MD Yeah, I think The Octagon Room is an example of that, this is a totally convincing and strange space, but it’s made of nothing. I mean it’s just all theater. All of these objects are creating this context, which is very, very specific, but very theatrical. I think that that is what this endeavor is in a way, what installation is to me. When I first heard about installation art, when I was in art school, there was this generation of artists from the ’70s like Mary Lucier and Rita Myers, the first real video installation artists. Coming out of performance there was this notion that when you’re doing installation you’re making an environment, one that has a transportive aspect. It’s not entirely unlike theater in a sense.

SR I feel with your work, that I am studying these objects with all this peripheral information.

MD It is important that the objects have specificity to them, but it’s not about archetypes, it’s really about the things being themselves, not representing something else. As many of these things as possible are things that have actually been used.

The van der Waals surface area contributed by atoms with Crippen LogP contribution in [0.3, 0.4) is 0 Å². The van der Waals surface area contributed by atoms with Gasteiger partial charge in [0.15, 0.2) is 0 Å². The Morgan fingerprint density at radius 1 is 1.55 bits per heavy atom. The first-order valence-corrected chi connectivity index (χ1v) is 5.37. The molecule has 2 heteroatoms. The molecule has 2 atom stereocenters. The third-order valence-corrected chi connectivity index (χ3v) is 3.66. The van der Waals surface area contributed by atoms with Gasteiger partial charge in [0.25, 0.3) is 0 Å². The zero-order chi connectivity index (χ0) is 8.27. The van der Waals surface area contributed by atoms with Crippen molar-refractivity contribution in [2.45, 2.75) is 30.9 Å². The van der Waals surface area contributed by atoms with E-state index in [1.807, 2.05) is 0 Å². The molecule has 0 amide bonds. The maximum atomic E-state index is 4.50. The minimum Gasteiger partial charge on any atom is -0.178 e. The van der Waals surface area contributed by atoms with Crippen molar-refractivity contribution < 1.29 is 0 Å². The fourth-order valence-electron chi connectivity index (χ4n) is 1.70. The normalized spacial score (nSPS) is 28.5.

SR So do you see this stuff as relics or even evidence of a period of your life?

MD The ideas of the artifacts themselves are really interesting to me. I’m interested in questioning the notion that when we see a fragment of something it has a kind of problematic place because it has been removed from “use value.” In a sense it becomes a sign for an activity.

SR So if this were your prison, as you were saying earlier, how would you spend your days?

MD Well, it implies that I could just continue on. There are so many tools here. I could continue my drawing practice. I could leisurely read many of the books that have been important to me and some that I haven’t got around to reading yet. A lot of the things are thoroughly cataloged here, but there’s always room for refinement. I could send packages out to the rest of the world, which I often do. I’m very invested in postal art. The idea of prison is that you’re no longer allowed to do the things you want to do, here I could continue to do those things.

SR I guess it’s less of a prison and more of a . . .